In the Absence of Leaving Groups, Nucleophilic Addition Reaction Occurs

In the case of carbonyl and formyl groups, there are no leaving groups. For ketones, next to the carbon atom of C=O is an alkyl chain. For aldehydes, too, the alkyl chain and the hydrogen atom are next to the C=O carbon atom. Therefore, carbonyl and formyl groups are subject to nucleophilic addition reactions.

The reaction proceeds as the nucleophile (Nu) attacks the carbonyl carbon, as shown below.

After the nucleophilic agent attacks the carbonyl carbon, the carbon atoms form sp3 hybrid orbitals (tetrahedra). The intermediates formed in this process are called tetrahedral intermediates. Tetrahedral intermediates are always produced when the nucleophile attacks the carbonyl carbon.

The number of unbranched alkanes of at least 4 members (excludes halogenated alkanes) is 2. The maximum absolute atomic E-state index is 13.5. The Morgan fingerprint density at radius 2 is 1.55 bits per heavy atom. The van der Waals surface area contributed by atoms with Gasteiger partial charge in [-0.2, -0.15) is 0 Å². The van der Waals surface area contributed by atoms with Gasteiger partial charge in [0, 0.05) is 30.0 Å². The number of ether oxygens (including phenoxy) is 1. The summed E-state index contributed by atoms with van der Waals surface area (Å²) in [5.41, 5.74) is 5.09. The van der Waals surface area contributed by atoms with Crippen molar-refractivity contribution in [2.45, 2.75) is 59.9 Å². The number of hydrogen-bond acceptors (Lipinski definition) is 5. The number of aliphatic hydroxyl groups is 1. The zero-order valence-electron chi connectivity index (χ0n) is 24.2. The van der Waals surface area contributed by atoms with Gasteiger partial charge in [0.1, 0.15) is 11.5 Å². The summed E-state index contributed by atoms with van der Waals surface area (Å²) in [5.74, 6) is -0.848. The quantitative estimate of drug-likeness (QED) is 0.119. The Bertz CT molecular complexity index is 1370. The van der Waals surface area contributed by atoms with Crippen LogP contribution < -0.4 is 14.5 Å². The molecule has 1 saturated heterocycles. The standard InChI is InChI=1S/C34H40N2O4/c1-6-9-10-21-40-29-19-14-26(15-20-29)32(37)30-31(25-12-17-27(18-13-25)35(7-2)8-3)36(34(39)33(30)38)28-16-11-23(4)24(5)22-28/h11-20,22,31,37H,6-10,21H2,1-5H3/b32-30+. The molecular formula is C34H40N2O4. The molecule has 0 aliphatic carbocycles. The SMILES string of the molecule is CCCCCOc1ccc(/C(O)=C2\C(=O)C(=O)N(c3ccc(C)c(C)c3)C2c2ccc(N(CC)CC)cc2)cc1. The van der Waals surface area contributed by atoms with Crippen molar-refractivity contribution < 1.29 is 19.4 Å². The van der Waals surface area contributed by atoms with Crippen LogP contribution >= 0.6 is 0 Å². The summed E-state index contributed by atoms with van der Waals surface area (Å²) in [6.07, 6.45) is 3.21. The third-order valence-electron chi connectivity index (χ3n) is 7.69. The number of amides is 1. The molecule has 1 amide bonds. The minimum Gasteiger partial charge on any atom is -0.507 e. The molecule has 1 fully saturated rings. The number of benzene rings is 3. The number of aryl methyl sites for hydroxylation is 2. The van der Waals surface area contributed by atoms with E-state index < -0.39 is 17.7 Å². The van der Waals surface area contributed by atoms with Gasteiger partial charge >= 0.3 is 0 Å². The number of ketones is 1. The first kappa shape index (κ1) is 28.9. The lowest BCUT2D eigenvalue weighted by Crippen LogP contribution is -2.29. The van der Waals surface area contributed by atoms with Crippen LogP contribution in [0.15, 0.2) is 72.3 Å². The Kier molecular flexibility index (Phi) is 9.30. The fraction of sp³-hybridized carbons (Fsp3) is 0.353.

However, the state of the oxygen atom with a negative charge is unstable. Therefore, the oxygen atom attacks the hydrogen atom (proton) to form -OH. In this way, the synthetic reaction is completed.

Nucleophilic Acyl Substitution Reactions in the Presence of Leaving Groups

There are many types of carbonyl compounds. The carbonyl and formyl groups do not have any leaving groups. On the other hand, for example, the following compounds are known to be carbonyl compounds with C=O structure.

  • Carboxylic acid
  • Ester
  • Amide
  • Acyl halide
  • Acid anhydride

These compounds are called carboxylic acid derivatives. Unlike carbonyl groups, these carboxylic acid derivatives are not linked together by alkyl chains, but instead have an oxygen atom, nitrogen atom, or other atoms with high electronegativity attached to a carbon atom.